Officials in New York all want a bite at the apple, and transportation funding appears to be a low-hanging fruit.
According to a report that was released Feb. 5, only 22% of the $3.8 billion collected annually to address highway and bridge work goes towards those projects. The rest of the money is used to cover state budget costs.
“Taxpayers have paid billions in taxes and fees into a fund that was created to keep our roads and bridges in good repair,” said New York Comptroller Thomas DiNapoli. “Now, more than three-quarters of this money is siphoned off to pay for borrowing and operating costs of state agencies, leaving fewer dollars for improving our infrastructure.”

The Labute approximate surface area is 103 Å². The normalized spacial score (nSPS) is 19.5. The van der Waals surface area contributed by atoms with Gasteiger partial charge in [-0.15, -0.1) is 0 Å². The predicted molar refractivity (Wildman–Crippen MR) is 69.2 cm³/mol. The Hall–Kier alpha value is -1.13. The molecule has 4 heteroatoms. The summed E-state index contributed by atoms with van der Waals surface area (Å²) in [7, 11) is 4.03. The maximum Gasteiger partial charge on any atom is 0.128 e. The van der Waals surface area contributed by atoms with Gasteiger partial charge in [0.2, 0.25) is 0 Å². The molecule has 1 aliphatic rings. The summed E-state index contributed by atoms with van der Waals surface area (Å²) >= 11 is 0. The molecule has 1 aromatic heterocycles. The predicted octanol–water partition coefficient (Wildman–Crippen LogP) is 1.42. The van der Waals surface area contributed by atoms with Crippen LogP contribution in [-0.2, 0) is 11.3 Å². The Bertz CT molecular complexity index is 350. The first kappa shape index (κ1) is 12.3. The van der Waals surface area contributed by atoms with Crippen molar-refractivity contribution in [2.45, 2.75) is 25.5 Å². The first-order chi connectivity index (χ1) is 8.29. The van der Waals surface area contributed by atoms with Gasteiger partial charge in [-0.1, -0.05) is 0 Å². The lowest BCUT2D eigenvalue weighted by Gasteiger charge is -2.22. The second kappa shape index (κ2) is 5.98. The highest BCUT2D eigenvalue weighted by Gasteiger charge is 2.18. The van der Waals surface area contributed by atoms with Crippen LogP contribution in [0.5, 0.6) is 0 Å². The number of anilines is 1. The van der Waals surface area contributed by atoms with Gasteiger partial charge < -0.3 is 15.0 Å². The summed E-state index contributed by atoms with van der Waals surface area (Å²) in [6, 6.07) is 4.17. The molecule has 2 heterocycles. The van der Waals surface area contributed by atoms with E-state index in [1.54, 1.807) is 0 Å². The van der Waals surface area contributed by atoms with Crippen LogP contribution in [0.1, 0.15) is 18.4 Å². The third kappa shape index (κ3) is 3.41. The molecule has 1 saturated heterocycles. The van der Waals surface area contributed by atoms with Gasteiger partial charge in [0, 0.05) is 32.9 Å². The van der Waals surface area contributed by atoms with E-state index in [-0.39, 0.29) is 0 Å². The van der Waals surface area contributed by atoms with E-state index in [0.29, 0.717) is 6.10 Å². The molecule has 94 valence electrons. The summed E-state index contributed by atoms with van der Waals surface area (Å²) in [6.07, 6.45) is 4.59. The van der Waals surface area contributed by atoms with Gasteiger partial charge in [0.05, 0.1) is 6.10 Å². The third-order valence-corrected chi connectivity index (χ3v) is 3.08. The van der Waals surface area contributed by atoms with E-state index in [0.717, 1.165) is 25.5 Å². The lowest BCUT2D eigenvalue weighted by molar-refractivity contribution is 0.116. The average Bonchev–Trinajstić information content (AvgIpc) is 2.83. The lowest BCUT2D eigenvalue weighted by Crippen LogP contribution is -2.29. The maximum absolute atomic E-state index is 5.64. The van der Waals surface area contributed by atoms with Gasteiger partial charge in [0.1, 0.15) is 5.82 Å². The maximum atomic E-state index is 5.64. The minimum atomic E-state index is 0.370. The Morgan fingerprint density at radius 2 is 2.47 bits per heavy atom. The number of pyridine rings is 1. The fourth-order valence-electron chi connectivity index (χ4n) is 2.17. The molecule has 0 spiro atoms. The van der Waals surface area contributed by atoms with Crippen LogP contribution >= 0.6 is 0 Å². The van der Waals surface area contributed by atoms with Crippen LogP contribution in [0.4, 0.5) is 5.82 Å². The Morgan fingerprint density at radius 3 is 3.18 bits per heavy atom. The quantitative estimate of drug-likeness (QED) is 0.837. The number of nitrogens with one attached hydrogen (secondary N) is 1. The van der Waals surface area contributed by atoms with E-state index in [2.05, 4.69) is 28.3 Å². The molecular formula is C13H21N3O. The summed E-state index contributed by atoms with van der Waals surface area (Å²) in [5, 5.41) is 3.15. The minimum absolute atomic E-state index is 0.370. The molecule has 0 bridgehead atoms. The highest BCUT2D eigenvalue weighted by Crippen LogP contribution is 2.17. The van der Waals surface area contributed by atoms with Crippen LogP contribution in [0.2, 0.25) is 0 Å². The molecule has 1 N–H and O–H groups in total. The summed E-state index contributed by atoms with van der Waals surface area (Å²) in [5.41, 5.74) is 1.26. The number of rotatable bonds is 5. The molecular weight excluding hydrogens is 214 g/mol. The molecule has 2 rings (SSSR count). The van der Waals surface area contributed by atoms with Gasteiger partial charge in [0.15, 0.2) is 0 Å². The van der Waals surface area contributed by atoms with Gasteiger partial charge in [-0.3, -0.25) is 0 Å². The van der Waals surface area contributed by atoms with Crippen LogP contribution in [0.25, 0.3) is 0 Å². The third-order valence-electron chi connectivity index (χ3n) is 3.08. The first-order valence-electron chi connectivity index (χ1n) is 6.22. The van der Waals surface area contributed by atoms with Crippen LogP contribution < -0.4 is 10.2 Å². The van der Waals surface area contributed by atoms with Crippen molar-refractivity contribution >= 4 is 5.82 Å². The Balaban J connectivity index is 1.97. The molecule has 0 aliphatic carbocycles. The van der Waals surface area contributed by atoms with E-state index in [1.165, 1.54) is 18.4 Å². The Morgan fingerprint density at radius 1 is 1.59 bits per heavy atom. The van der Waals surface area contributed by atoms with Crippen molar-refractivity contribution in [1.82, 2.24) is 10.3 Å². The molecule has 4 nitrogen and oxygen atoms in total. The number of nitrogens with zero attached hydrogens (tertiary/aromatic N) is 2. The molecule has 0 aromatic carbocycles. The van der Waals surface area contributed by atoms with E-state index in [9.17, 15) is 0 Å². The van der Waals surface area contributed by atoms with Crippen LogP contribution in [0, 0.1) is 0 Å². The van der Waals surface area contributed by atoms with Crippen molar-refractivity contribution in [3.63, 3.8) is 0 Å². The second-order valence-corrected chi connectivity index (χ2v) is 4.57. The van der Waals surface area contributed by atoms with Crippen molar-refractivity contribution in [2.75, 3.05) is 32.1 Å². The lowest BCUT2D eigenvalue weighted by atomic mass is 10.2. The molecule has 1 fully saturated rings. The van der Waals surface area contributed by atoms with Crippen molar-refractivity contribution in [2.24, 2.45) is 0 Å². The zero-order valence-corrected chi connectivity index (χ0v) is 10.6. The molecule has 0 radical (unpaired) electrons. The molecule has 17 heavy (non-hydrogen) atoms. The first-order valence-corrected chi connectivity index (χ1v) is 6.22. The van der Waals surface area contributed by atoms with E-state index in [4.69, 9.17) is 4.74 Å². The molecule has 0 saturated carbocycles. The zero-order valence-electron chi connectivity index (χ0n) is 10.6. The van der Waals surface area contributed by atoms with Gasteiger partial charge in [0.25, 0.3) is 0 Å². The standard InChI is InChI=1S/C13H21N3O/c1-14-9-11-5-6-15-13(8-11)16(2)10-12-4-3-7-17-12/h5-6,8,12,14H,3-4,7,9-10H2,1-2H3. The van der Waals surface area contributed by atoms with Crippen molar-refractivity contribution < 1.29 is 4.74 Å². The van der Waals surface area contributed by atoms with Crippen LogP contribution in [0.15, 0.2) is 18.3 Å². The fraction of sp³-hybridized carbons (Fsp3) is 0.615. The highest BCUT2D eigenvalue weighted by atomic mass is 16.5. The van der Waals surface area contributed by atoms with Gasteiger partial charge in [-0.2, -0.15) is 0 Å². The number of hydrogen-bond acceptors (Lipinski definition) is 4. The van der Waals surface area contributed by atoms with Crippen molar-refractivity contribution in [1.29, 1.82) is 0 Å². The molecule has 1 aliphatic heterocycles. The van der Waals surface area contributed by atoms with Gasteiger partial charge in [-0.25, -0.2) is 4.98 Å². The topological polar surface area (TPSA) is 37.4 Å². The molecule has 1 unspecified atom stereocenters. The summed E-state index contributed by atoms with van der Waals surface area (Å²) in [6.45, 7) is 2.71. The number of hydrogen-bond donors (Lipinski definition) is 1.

DiNapoli revealed that in 2009, 35% of the money collected was used for road and bridge repairs. Of the 22% spent in FY 2013, $1.6 billion was for snow and ice removal and to cover the day-to-day expenses of the Department of Motor Vehicles.
The picture is not expected to improve much in 2014. DiNapoli said only 23.5% of the money collected would be used for capital projects.
New York Gov. Andrew Cuomo does not agree with DiNapoli’s numbers, and said the report left out major investments in transportation infrastructure.
A bill is moving around the state legislature that would remove the winter maintenance and DMV expenses from the equation over the next five years.